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Curvy edifice in Seoul opens, sparking ire in historic district

SEOUL--A curvy futuristic US$450 million building meant to remake Seoul into a global design capital opened to the South Korean public Friday after years of debate about its impact on a historic city precinct. And not everyone is happy with the outcome.

Designed by award-winning architect Zaha Hadid, the Dongdaemun Design Plaza is a stark contrast to its neighborhood, which is better known in Seoul for its links to a royal dynasty that ruled for half a millennium and as home to one of the city's oldest markets.

Located in central Seoul, the Dongdaemun area bustles with shoppers and vendors day and night, selling trendy clothes at budget prices, textiles and a bewildering array of knick-knacks. It lacks the glitz and glamor of Seoul's trendy Gangnam district, made world famous by the rapper Psy's “Gangnam Style” hit. But locals and tourists alike find charm in Dongdaemun's lively stores and nearby vintage markets, scenes recalling an older Seoul that is quickly disappearing.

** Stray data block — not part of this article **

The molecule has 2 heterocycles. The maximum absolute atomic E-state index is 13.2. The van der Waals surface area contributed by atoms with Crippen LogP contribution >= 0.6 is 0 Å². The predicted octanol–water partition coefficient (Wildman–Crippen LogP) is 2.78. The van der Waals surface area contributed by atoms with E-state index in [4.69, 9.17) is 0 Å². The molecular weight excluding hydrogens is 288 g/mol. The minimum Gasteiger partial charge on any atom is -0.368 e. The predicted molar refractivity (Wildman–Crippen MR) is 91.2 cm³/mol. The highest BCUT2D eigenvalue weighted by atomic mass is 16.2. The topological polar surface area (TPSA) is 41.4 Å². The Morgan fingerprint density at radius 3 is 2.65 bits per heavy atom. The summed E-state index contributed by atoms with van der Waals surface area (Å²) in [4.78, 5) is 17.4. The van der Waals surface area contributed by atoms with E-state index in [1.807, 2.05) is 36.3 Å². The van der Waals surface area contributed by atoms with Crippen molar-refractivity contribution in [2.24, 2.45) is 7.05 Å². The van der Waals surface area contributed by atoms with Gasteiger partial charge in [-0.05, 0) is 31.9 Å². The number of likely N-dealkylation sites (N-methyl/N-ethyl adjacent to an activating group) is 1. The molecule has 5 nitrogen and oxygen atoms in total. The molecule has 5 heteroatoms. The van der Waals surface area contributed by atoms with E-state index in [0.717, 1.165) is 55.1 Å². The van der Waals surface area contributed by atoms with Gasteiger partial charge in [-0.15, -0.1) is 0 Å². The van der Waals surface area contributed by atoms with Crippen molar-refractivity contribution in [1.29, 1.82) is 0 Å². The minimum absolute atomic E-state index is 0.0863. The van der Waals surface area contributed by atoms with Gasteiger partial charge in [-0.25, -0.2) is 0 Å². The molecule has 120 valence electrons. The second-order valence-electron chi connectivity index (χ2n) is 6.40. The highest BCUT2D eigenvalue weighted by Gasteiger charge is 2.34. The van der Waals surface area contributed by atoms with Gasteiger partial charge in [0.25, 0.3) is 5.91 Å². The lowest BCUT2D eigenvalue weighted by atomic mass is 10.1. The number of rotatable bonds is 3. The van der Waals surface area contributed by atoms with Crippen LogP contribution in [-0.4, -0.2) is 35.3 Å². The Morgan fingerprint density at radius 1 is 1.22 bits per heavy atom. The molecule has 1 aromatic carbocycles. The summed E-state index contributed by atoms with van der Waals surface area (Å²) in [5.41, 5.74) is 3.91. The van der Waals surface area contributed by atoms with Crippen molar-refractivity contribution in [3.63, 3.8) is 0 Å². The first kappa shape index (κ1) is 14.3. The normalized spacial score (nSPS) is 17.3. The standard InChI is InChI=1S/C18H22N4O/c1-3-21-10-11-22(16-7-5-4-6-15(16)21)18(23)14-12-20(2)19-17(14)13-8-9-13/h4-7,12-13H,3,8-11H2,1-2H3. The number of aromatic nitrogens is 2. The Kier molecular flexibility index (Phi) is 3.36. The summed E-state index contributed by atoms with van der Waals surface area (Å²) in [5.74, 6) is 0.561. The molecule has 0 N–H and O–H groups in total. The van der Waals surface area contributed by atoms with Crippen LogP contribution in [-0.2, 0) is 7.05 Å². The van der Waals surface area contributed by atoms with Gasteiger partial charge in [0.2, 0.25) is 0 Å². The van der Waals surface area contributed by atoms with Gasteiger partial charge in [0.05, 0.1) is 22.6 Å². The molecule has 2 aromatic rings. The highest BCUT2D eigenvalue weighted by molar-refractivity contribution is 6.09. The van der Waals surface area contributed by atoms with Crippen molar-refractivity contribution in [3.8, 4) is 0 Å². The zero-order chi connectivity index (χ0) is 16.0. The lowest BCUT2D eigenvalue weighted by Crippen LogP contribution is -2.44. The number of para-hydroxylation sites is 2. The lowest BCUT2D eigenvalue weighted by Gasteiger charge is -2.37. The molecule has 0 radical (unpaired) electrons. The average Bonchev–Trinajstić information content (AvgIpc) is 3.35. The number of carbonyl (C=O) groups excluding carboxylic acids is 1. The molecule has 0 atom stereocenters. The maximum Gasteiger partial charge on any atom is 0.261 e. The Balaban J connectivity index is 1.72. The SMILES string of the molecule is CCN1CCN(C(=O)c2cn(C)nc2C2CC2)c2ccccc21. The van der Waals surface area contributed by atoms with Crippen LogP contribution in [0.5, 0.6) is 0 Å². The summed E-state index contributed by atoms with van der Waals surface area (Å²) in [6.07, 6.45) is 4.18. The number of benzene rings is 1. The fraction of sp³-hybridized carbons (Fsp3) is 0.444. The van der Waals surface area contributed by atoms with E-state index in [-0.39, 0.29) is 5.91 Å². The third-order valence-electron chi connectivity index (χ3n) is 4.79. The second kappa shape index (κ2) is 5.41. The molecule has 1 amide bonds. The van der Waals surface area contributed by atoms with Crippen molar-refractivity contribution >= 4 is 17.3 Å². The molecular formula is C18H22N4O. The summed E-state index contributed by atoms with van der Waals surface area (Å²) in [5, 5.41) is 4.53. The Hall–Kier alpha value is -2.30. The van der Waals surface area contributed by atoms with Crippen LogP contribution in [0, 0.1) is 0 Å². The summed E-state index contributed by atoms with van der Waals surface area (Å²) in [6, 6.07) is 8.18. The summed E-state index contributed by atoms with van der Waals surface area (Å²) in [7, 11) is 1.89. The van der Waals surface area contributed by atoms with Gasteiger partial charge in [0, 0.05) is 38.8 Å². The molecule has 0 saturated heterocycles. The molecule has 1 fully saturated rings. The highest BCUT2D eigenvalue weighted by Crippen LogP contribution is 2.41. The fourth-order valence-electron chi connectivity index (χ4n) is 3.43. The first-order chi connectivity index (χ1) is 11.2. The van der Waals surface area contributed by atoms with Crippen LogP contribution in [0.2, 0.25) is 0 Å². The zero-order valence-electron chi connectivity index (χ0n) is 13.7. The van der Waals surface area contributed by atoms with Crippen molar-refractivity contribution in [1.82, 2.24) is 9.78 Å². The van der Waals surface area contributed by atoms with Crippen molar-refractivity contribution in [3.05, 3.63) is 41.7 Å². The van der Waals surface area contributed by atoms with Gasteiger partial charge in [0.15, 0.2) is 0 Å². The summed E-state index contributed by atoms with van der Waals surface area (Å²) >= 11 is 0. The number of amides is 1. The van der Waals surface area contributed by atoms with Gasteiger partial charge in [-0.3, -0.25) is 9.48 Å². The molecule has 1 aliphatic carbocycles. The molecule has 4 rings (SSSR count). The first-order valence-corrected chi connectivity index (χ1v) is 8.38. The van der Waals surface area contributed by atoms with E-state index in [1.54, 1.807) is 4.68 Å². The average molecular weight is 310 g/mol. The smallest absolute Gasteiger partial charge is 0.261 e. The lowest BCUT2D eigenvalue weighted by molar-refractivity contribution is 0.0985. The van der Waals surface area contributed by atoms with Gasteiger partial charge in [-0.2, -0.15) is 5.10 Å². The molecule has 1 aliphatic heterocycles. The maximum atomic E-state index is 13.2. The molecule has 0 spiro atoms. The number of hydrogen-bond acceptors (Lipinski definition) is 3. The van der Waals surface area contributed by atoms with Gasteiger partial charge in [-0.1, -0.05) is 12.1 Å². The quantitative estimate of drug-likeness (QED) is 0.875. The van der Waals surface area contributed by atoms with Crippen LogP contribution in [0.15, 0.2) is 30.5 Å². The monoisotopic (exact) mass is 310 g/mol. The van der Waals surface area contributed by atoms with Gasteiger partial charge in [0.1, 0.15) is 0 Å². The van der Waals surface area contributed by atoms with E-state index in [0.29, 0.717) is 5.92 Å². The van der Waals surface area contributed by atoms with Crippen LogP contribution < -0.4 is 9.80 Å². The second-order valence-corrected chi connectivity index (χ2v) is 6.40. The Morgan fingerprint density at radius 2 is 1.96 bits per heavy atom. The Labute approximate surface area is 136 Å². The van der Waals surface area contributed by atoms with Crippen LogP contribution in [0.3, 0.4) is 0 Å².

Hadid's signature flowing curves impart a sense of calm to the imposing steel structure that along with a plaza occupies 63,000 square meters (15.6 acres). At night, the edifice is illuminated with soft LED lights in contrast to the garish neon signs in the neighborhood.

The building is a legacy of the mayoralty of Oh Se-hoon, who opposed welfare and pushed landmark construction projects to redesign Seoul and boost its economy. It cost about 2.4 percent of the city's annual budget, putting it among the most expensive architectural endeavors ever commissioned by Seoul.

Some in Seoul question whether compromises they felt forced to make were worth it. Sports officials and baseball fans had opposed demolishing an 80-year-old sports stadium to give way to the sleek building that Oh, the former mayor, said would make Seoul the world's design capital.

The stadium, which can now only be seen in a few vestiges, was Korea's first and sole modern sports stadium until the 1980s, hosting highly popular high-school baseball matches and the first games of Korea's professional baseball and football leagues.

“DDP is a beautiful work of architecture,” said Kim Eun-sik, a 40-year-old writer who used to attend baseball games in Dongdaemun and explored the neighborhood's alleys as a teenager. “But I feel sad and empty as it replaces something that was endearing and joyful to me,” said Kim. “It does not seem like the sacrifice has produced something valuable.”

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Visitors are dwarfed by Dongdaemun Design Plaza in Seoul, South Korea, Friday, March 21

(AP)

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